The bookmaker Ladbrokes has said that dire third-quarter trading, driven by unfavourable footfall results, forced its hand in launching a £275m right issue yesterday to pay down its debt mountain.
Ladbrokes blamed just four draws – a huge driver of profits for bookies – out of the first 66 English Premier League games for a 15 per cent drop in group revenues for the three months to 30 September. The bookmaker's gross win – what it makes from punters' losses before costs and tax are taken off – on football matches fell to zero during that period.
Chris Bell, the chief executive of Ladbrokes, said: "It has been disappointing this quarter. The football results have been difficult. We would normally expect of the matches played for 25 per cent to be draws but it has been 6 per cent. The punters have had a marvellous time."
The bookie's fortunes have also been hit by the biggest British clubs, such as Liverpool, Manchester United and Celtic, winning about 70 per cent of their matches, compared to a typical rate of about 55 per cent. Mr Bell said that the emergence of Manchester City, who had also enjoyed a strong start, and a string of wins for Newcastle United in the Championship had not helped.
The rights issue by Ladbrokes follows rival William Hill raising £350m in a cash call in February.
A series of British companies from the property giant Land Securities to the electricals retailer DSGi have launched rights issues this year to repair their balance sheets and drive forward their strategies.
Mr Bell said that Ladbrokes had been considering a rights issue for "well over a year" and that its decision was also based on an improvement in the stock markets, the condition of the UK economy and difficulties obtaining credit from banks at favourable rates.
"It is not for a war chest. We are not going off to buy anything. It is purely to pay down debt. We have taken a proactive decision to get us into the right place," said Mr Bell. Ladbrokes said the proceeds from the £275m cash call will be used to slash its net debt from £962m to £687m. That would reduce the ratio of debt to profits for the 12 months to 30 June 2009 to 2.6 times.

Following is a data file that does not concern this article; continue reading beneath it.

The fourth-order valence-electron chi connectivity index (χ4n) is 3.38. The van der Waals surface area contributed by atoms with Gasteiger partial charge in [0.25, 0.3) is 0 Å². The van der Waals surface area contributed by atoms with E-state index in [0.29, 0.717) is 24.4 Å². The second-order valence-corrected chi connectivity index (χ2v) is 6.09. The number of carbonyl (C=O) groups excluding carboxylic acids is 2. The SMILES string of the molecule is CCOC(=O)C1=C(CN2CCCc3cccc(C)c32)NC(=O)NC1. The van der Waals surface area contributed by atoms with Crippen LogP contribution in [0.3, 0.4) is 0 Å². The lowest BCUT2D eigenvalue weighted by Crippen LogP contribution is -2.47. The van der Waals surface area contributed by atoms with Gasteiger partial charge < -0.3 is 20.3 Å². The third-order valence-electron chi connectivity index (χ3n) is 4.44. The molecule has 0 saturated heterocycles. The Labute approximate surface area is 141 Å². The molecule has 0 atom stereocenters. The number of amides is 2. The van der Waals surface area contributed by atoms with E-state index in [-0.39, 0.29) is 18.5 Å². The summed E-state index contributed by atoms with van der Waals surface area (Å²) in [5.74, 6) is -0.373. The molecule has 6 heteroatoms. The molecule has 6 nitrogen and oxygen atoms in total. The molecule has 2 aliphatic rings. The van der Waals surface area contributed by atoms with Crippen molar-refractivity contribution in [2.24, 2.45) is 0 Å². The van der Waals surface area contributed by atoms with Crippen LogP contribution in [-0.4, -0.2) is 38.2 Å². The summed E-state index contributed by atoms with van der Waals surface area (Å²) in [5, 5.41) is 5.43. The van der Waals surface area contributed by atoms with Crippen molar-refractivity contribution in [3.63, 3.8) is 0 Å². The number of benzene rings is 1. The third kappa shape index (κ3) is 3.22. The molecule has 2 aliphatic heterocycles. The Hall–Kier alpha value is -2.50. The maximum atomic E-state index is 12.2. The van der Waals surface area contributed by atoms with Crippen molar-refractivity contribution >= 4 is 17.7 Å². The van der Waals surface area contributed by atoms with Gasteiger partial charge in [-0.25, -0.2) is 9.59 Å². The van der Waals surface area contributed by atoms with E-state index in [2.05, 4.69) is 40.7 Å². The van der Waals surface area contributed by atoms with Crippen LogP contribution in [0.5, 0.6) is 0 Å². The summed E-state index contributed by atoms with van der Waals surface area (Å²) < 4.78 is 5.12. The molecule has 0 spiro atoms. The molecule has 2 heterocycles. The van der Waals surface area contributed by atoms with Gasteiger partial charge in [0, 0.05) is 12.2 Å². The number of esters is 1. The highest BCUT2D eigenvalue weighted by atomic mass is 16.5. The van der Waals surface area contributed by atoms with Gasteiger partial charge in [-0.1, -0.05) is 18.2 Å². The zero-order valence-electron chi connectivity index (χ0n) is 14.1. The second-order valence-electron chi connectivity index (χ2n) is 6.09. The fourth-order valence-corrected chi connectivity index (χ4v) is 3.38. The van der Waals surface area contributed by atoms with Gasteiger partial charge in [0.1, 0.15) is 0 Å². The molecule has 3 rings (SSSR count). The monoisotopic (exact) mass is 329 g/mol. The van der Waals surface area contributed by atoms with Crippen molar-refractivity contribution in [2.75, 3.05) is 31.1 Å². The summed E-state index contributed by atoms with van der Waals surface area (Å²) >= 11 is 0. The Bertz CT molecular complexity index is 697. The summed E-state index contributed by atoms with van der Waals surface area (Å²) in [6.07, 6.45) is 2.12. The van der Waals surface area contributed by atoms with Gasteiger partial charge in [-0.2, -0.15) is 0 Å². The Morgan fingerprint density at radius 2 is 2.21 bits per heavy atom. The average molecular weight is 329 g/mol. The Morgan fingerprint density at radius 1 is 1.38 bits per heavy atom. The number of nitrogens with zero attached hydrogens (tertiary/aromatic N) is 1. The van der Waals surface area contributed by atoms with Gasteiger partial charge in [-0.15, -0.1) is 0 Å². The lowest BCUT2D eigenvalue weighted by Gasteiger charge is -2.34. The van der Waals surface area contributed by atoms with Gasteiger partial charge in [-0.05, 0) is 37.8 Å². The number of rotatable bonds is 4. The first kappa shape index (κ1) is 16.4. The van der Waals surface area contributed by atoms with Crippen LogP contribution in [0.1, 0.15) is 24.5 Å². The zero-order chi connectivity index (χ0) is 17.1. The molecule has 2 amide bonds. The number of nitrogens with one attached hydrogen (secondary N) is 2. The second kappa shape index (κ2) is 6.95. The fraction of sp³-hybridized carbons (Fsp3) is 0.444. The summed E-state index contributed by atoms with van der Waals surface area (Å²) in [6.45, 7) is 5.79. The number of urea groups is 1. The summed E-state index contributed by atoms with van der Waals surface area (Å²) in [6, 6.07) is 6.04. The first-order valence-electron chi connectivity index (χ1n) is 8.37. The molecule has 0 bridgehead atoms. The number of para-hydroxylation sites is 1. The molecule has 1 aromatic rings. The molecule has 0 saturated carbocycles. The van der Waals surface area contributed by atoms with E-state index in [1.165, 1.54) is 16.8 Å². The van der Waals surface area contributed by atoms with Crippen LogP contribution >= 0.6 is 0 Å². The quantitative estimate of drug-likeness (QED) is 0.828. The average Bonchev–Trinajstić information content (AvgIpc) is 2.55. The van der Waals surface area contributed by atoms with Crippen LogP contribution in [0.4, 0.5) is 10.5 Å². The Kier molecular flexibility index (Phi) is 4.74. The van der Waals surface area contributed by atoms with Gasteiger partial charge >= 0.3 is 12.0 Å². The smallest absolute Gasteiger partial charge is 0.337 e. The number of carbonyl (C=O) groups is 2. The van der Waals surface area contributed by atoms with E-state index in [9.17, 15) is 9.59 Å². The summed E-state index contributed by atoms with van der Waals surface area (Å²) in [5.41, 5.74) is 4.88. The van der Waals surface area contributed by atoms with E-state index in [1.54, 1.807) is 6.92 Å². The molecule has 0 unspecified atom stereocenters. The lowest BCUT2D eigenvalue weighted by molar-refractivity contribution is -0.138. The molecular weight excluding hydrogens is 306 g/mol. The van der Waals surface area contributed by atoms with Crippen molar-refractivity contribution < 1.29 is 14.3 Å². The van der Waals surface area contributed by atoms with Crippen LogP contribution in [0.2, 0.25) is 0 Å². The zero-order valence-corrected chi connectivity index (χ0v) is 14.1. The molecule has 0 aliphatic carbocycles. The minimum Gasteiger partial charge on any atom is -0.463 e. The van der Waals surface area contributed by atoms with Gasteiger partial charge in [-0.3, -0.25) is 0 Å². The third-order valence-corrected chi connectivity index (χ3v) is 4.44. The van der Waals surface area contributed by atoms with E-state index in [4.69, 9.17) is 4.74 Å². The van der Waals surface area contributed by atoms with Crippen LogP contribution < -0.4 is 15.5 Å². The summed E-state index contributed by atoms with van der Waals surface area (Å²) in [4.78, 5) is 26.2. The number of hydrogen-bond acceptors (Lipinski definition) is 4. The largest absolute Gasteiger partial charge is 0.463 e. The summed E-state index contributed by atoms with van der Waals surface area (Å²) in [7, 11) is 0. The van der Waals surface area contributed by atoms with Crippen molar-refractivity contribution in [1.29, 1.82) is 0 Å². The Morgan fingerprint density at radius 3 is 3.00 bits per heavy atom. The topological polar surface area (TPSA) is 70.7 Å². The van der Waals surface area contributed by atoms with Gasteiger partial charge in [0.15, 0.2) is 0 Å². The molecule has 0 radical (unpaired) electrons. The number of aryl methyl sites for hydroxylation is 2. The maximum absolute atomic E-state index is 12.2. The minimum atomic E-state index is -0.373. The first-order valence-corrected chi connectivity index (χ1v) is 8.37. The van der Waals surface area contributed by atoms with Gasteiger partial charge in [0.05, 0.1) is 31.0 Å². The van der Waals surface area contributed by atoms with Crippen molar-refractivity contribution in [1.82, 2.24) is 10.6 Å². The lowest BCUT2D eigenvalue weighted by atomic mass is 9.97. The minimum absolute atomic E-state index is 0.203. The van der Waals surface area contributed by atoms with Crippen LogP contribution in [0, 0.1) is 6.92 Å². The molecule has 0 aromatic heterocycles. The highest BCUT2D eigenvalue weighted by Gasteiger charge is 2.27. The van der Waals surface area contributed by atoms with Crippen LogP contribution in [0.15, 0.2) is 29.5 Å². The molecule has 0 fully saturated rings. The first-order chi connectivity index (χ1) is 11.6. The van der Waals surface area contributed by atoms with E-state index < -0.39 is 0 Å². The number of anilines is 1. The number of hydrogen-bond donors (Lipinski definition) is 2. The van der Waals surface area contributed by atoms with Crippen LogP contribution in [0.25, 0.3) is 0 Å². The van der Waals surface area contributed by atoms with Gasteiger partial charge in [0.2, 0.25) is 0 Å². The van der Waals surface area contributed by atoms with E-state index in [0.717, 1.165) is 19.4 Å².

The group paid fees of just 3 per cent for the rights issue and Mr Bell said that he was pleased given that some companies have paid up to 5 per cent.
Mr Bell said: "It means the company is on a stable footing and it has a much better balance sheet. As we head through the economy's doldrums we will come out the other side stronger and we will be ready to rock and roll next year."
The rights issue – which was priced at 95p, a discount of 48 per cent to the closing price of 181.2p on Tuesday night – is fully underwritten and is open for 10 days.
Ladbrokes has been taking a number of measures to try to reduce it cost base and enable it to cut its debt burden. For instance, the company said in August it was moving its online gambling operation offshore in August.
Yesterday, the bookmaker said it has implemented a salary freeze across the group until January 2011. Ladbrokes has also said that it will not pay a final dividend, although it hopes to pay an interim dividend in 2010.
For the quarter to 30 September, Ladbrokes, which has more than 2,700 shops in the UK and Europe, posted group operating profit down by 58 per cent to £22.4m.
UK retail revenues tumbled by 15 per cent, as a set of poor horse racing results added to the bookmaker's football woes. "Horse racing results have been lower than normal. [Glorious] Goodwood was not really clever," said Mr Bell, who has also faced a big pay-out from odds on favourite Sea the Stars' Arc victory on Sunday .
Ladbrokes also said its e-gaming net revenue was down by 13 per cent, hit by a 31 per cent slump in its Sportsbook business.